The first mine impacted with the side of the mushroom, and I remembered at the last second to open my mouth, helping to equalize the pressure inside my nose and throat. The mine erupted with a roar, sending up a huge spray of dust and dirt. The other mines went off less than a second later, impacting the mushroom on all sides.
Henry said something, but I couldn’t make it out over the ringing in my ears. I saw his fingers move, however, to the second set of switches. An instant afterward, another set of booms echoed up from the valley as the Claymores exploded, throwing tens of thousands of steel ball bearings forward in a deadly spray to shred everything for yards in front of them.
I worked my jaw to pop my ringing ears. The combination of different explosions had thrown up huge plumes of dust, obscuring my view of the mushroom. Beside me, Jaspers also waited, leaning forward over the grips of the Bushmaster as if he could peer through the dust by moving his head a few inches closer.
Distantly, rather tinnily, I heard Feng’s voice in my ear. “Still alive! Still alive!”
I blinked, my body tensing. Jaspers read my body language and brought the barrel of the Bushmaster up. I took a step back towards the truck, straining to see through the dust as it slowly dissipated, falling back out of the air.
There was still a shape down there, in amid the swirling clouds of dirt. It didn’t look the same, however, as the rounded profile of the mushroom that I remembered.
It looked… spiky?
Another thought followed on the heels of this first one, so closely that the two almost merged together into one.
Was it growing?
“Incoming!” Sergei suddenly shouted, his voice laced with surprise and concern. He lunged forward, knocking me aside.
A loud crash assaulted my already-battered ears an instant later, and I felt a shock wave rush through the air from behind me.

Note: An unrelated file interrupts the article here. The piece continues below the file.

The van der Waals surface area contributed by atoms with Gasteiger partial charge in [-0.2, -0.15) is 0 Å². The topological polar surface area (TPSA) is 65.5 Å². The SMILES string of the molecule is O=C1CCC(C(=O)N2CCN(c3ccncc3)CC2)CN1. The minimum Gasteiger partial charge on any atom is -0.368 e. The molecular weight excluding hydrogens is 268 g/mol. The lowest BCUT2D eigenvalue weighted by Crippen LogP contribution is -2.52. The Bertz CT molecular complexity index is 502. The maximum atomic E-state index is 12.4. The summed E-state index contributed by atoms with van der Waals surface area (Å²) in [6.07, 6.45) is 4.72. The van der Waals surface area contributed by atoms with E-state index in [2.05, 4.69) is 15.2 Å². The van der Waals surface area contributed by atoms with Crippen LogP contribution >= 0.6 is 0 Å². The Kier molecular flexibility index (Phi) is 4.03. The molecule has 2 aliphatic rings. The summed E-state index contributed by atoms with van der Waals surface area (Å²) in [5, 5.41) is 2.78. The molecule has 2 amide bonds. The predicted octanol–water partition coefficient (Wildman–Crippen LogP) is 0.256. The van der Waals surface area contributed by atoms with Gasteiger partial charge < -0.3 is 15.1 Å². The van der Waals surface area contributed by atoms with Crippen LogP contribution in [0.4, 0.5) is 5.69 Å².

I staggered several steps forward from Sergei’s impact, but managed to stay on my feet. I turned around and glanced back over my shoulder, confused about what had just happened. Had the truck been damaged, somehow? Did one of the munitions somehow bounce back towards our position?
No. A massive white pillar, looking vaguely like a huge coiled rope, as thick around as a Volkswagen Beetle, stood amid a sea of metal wreckage. The wreckage of the truck, I realized with another blink of my eyes. What had just happened?
My eyes tracked up, following the pillar upward, looking for its terminus. There wasn’t one. It rose up into the sky and then, in a huge arc, curved down to disappear into the still-settling cloud of dust that marked the initial position of the mushroom.
But now, the monster stood above the cloud.
From that round mushroom seed had burst forth a huge mass of spikes, climbing up high into the sky. I stared up at it, blinking my eyes as I tried to fight for some sort of visual perspective. It looked too big to be real, as if some artist had used a white marker to scrawl across the sky of a postcard. It rose up, up, amid the clouds.
I tried to think, to untangle at least one of the dozen thoughts intertwining and competing inside my head. How high were those clouds? A mile? Two miles? More?
Like a huge, spiky plant, an explosive outgrowth of white grass, the thing rose up – and those long spikes continued to lengthen, curving around to plunge back down to earth. I looked up, and saw more of them falling towards us.
I had been right to have doubts about things being so easy.
We hadn’t killed this thing.
We only woke it up.
To be continued…